- Sarcoidosis is a condition in which the growth of persistent or inappropriate granulomas or clusters of inflammatory cells.
- Sarcoidosis can occur in any organ, an estimated 90 percent of cases engage the lungs.
- Recently, there is no cure for sarcoidosis, but some cases resolve without medical intervention.
- Granulomas can harm organs and may require treatment. This may be the case if they start to involve a significant portion of an organ or persist for prolong period.
- Sarcoidosis is a chronic inflammatory condition that results in the formation of persistent granulomas of inflammatory cells.
- Granulomas developed as a normal part of the immune response, but they typically break up after foreign objects have been expelled.
- Sarcoidosis involves the development of granulomas that linger when they are no longer essential.
It may be the result of an extreme immune response to an irritant or allergens, such as:
There is some evidence to suggest certain people may be more genetically inclined to develop the condition.
- A large of sarcoidosis cases involve or begin in the lungs.
- The lymph nodes and glands, especially being around the lungs, are also impacted. However, sarcoidosis can damage any organ in the body.
- Though less common, cases affecting organs, such as the heart, brain, and kidneys, are often far extreme severe. Also, they can be tough to treat and may cause serious health complications.
Major population depending on individual factors. These include:
- Race or ethnicity: Rates of sarcoidosis among African-Americans are supposed to be 3 to 4 times higher than white people.
- Age: Sarcoidosis most commonly affects those between 20 to 40 years of age.
- Sex: As with most inflammatory conditions, women are supposed at greater risk of developing sarcoidosis, especially over the age of 50.
- Family history: Those who have family members who have had sarcoidosis are at a major risk of developing the disease.
- The symptoms associated with sarcoidosis can vary drastically between individuals depending on the organ involved and the size of granulomas.
- In acute sarcoidosis, symptoms are present for less than 2 years, and 50 percent of those affected by them will have no symptoms after that.
- In chronic cases, symptoms progress, linger, or recur for weeks or years. The concern with chronic sarcoidosis is the evolution from granulomas to fibrosis in organs, such as in the lungs.
The signs and symptoms of sarcoidosis include:
- Pain in the joints
- Abnormal sweating
- Weight loss
- Shortness of breath
- Rashes on lower extremities such as ankles and shins
- Chronic dry cough
- Shallow breath – Shortness of breath or trouble in catching the breath
- Unidentifiable chest pain, usually radiating out
- Swelling or edema, excess accumulation of fluid
- Difficulty in swallowing
- Sore throat
- General exhaustion
- Pain, often radiating out of the chest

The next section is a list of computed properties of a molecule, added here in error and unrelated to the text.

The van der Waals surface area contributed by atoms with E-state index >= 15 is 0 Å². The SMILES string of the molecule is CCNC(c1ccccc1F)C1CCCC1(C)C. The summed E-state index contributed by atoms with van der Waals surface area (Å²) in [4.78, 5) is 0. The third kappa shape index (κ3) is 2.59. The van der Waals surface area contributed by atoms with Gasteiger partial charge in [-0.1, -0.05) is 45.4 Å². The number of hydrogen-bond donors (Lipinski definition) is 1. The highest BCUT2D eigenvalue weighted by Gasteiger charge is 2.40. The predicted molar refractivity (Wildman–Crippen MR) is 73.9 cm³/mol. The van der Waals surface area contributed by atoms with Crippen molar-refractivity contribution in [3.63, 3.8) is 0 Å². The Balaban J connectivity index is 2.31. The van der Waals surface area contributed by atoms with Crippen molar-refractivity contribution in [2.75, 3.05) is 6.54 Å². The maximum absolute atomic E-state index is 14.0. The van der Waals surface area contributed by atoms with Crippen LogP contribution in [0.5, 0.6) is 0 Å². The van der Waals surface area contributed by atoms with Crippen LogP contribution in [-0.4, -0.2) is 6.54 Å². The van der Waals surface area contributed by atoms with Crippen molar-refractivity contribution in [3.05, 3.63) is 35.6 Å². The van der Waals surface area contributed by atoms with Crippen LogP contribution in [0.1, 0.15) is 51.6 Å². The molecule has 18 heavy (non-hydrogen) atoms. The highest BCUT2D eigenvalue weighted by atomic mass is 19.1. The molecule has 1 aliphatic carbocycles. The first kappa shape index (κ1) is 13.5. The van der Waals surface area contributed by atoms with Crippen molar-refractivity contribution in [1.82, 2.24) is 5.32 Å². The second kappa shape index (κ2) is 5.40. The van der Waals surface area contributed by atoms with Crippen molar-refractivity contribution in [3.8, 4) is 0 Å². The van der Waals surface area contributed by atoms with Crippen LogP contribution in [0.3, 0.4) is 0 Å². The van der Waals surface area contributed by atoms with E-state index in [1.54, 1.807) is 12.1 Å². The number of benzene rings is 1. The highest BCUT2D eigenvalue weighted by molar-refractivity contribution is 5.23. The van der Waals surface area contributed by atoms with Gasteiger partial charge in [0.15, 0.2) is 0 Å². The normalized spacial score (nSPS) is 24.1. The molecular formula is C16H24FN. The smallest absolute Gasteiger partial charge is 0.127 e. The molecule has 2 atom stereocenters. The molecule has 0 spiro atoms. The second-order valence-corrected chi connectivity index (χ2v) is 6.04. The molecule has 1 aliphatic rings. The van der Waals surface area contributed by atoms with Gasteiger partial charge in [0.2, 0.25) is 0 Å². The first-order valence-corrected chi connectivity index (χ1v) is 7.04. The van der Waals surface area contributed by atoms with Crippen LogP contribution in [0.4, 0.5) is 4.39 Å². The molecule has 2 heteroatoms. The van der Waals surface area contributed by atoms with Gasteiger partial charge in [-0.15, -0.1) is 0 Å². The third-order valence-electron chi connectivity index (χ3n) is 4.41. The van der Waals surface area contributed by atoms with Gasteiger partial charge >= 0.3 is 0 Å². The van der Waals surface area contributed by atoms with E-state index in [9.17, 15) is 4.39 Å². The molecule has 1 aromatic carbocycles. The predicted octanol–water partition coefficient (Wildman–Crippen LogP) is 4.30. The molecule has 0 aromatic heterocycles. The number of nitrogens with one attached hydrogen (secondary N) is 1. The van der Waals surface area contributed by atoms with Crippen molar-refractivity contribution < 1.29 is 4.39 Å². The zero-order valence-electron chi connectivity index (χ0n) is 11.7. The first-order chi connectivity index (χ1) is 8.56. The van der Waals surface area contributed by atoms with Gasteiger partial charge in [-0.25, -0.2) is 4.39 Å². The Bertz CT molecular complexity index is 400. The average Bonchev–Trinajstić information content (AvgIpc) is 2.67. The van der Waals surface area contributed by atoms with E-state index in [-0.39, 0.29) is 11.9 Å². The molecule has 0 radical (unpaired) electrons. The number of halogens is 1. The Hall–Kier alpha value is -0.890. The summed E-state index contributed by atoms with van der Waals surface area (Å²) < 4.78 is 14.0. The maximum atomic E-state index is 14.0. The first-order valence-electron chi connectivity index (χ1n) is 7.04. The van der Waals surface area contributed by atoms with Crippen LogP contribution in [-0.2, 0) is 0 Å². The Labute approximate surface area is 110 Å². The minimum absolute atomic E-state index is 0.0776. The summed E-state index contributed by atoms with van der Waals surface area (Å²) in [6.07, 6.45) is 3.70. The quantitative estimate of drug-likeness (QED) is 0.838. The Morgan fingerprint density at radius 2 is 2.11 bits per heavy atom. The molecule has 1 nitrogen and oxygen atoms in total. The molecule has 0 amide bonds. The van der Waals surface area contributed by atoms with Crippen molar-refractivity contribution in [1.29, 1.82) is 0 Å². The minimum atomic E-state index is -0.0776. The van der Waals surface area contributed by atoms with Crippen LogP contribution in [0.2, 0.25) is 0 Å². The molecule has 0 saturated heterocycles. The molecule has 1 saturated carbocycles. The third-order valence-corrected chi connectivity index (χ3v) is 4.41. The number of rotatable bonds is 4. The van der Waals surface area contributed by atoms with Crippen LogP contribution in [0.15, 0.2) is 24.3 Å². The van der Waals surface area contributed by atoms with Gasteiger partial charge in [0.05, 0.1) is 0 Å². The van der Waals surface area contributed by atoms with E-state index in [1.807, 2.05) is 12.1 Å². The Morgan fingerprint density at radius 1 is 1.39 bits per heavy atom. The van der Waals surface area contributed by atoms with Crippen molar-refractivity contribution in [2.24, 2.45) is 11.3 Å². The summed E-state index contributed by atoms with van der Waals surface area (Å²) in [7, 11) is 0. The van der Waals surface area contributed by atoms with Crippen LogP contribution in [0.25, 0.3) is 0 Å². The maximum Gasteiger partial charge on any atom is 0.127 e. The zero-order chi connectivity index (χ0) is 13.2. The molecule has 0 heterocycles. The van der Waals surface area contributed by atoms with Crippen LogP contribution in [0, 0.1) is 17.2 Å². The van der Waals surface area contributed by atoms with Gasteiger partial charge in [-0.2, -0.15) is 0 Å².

- Unexplained exertion
- Palpitations with a rapid and fluttering heartbeat
- Irregular heartbeat
- Edema or swelling caused by the accumulation of fluid
- Shortness of breath or difficulty in breath
Cases of sarcoidosis that affect the eyes do not usually cause symptoms. This means many go undiagnosed until permanent harm has been done.
- Redness in eyes
- Sensitivity to light
- Blurred or cloudy vision
- Facial paralysis or loss of facial muscle control
- Inflammation in the brain, resulting in seizures and other changes
- Meningitis symptoms, such as headache and stiffness in the neck
- Damage to small nerves of the brain
- Erythema Nodosum, which is an elevated red rash on the shins and ankles, usually warm and tender to touch
- Nodules or growths beneath the skin, especially around scar tissue
- Skin discoloration, where some areas become lighter or darker than normal
- Lesions or sores, resulting in permanent skin damage and disfigurement, usually on the cheeks, nose, and ears
Joints, connective tissues, bones, and muscles
- Loss of muscle control, tone, or power
- Loss of flexibility, comfort, or range of motion
- Generalized joint pain
- Generalized weakness and exertion
Almost 90 percent of all cases are not enough for doctors to be able to diagnose them. Sometimes they may also be undetectable by radiographic devices.
Diagnosis is usually made during examinations for other health conditions, for example, chest X-rays for:
- Accidental injury
- Lung cancer
If sarcoidosis is suspected, a doctor will initiate by examining the impacted area and reviewing a person’s medical history.
Additional tests used to diagnose sarcoidosis include:
- Computerized tomography scan
- Positron emission tomography scan
- Chest X-ray to assess lymph node involvement
- Lung function tests to assess lung volume
- Examination of the eyes
- Blood tests to assess organ function or alteration, in particular, measuring kidney enzymes and markers
- Biopsies of involved organ tissues
- Heart Disease
- Difficulty in breathing
- Kidney damage or failure
- Muscle paralysis
- Skin discoloration
Chandigarh Ayurved centre provides a special kit for the management of sarcoidosis, which contains Kapha powder sachet, cough go tablet, shwashari Chintamani rasa, Amrit tulsi rasa, trikatu tablet,Kapha balance tablet.
Vaidya Karanvir Singh is the younger Vaidya in Chandigarh Ayurved & Panchakarma Centre. He is the fourth generation in his family who is practicing as a general consultant in Ayurved & Panchakarma treatment at Chandigarh. In his practice, he had treated more than 1000 plus patients worldwide.